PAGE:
The only right plaintiffs assert that is of federal constitutional dimension is the right to due process of law in administrative disciplinary proceedings. They argue that the Commissioner's words portend a denial of due process if, at some future time, one of them should become the subject of a disciplinary hearing. Defendant responds that no 'case or controversy' within the meaning of Article III is presented since no plaintiff can allege that he is currently faced with disciplinary proceedings. While there is support for such an assertion, United Public Workers v. Mitchell,330 U.S. 75, 89-91, 67 S. Ct. 556, 91 L. Ed. 754 (1947); O'Shea v. Littleton,414 U.S. 488, 493-499, 94 S. Ct. 669, 38 L. Ed. 2d 674 (1974), we need not go so far as to examine the complaint in terms of Article III. See generally Monaghan, Constitutional Adjudication: The Who and When, 82 Yale L.J. 1363 (1973). Injunctive and declaratory remedies are, as Mr. Justice Harlan has said, 'discretionary' in the sense that they need not be afforded unless a controversy is 'ripe' for judicial resolution. Abbott Laboratories v. Gardner, 387 U.S. 136, 148, 87 S. Ct. 1507, 18 L. Ed. 2d 681 (1967). In a companion case to Abbott, the Court listed two criteria for determining ripeness: 'First to determine whether the issues tendered are appropriate for judicial resolution, and second to assess the hardship to the parties if judicial relief is denied at that stage.' Toilet Goods Association, Inc. v. Gardner, 387 U.S. 158, 162, 87 S. Ct. 1520, 1523, 18 L. Ed. 2d 697 (1967). Applying these criteria here, it is clear that plaintiffs' due process claim is not ripe.2  The issue tendered (whether there will be a denial of due process in some future disciplinary proceeding) is virtually unanswerable now, not only because of the uncertain meaning of terms like 'guilt' or 'innocence' when applied in a civil administrative proceeding, but because a verbal pronouncement like Mr. di Grazia's lends itself to day-to-day revision and amplification, or even to revocation. A court could only guess at how it might be translated into practice. Moreover, the issue does not have to be resolved now to avoid serious hardship. Administrative and judicial review is provided for any disciplinary action which the Commissioner may later take. M.G.L.A. ch. 31, 43, 45. Pecuniary loss from termination of salary can ultimately be compensated if justice requires. And if an officer's civil rights are intentionally flouted by his superiors, he may be able to recover damages. Of course there may be some residue of harm, such as that from injury to reputation, which money and restoration to duty may never fully compensate. The risk of such harm, however, is no different from that faced by any other citizen who may have to go through a trial or course of administrative proceedings to clear his good name. This possibility does not ordinarily warrant anticipatory judicial relief. At bottom, plaintiffs' complaint seems to reflect an internal departmental dispute which is presently non-justiciable.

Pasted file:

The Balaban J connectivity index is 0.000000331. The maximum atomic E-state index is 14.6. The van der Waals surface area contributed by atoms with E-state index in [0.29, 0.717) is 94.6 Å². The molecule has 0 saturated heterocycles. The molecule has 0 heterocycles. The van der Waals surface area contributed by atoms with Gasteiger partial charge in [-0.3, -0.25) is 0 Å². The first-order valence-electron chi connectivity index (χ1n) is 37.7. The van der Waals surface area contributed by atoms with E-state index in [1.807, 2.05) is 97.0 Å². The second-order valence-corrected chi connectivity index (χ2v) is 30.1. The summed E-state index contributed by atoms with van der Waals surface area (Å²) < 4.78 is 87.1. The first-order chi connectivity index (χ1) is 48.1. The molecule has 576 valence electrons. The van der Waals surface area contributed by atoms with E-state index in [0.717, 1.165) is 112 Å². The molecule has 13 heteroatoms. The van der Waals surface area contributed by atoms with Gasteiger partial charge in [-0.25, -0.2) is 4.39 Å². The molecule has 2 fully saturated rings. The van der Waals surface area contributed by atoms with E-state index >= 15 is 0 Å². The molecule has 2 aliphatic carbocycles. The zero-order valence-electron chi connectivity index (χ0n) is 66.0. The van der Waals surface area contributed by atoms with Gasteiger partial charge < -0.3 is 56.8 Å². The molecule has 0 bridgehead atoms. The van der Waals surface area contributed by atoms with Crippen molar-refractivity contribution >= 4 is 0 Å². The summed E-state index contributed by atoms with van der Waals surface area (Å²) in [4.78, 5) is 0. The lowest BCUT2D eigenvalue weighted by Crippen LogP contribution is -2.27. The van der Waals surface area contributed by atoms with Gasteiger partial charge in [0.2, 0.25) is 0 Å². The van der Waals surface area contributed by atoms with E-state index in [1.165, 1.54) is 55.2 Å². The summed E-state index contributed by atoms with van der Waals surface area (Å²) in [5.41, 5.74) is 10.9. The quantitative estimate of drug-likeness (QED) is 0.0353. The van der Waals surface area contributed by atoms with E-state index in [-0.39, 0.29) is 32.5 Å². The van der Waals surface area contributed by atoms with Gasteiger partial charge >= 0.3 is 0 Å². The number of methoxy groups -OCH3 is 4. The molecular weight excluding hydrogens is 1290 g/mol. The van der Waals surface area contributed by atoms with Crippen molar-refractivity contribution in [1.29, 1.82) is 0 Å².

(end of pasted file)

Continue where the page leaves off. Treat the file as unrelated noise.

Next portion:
From the Eastern District of Pennsylvania, sitting by designation


We are reminded of the truth of the words of Sir William S. Gilbert:

'When constabulatory duty's to be done . . . The policeman's lot is not a happy one.'

W. Gilbert & A. Sullivan, The Pirates of Penzance.


Abbott and its companion cases dealt with anticipatory review of federal administrative regulations. Notwithstanding the different setting, however, we believe the approach announced there is appropriate here. See H. Hart & H. Wechsler, The Federal Courts and the Federal System 120-49 (2d ed. 1973). Plaintiffs ask us to treat Commissioner di Grazia's comments as similar to a departmental regulation, and they seek anticipatory determination of its validity rather than awaiting review of a specific application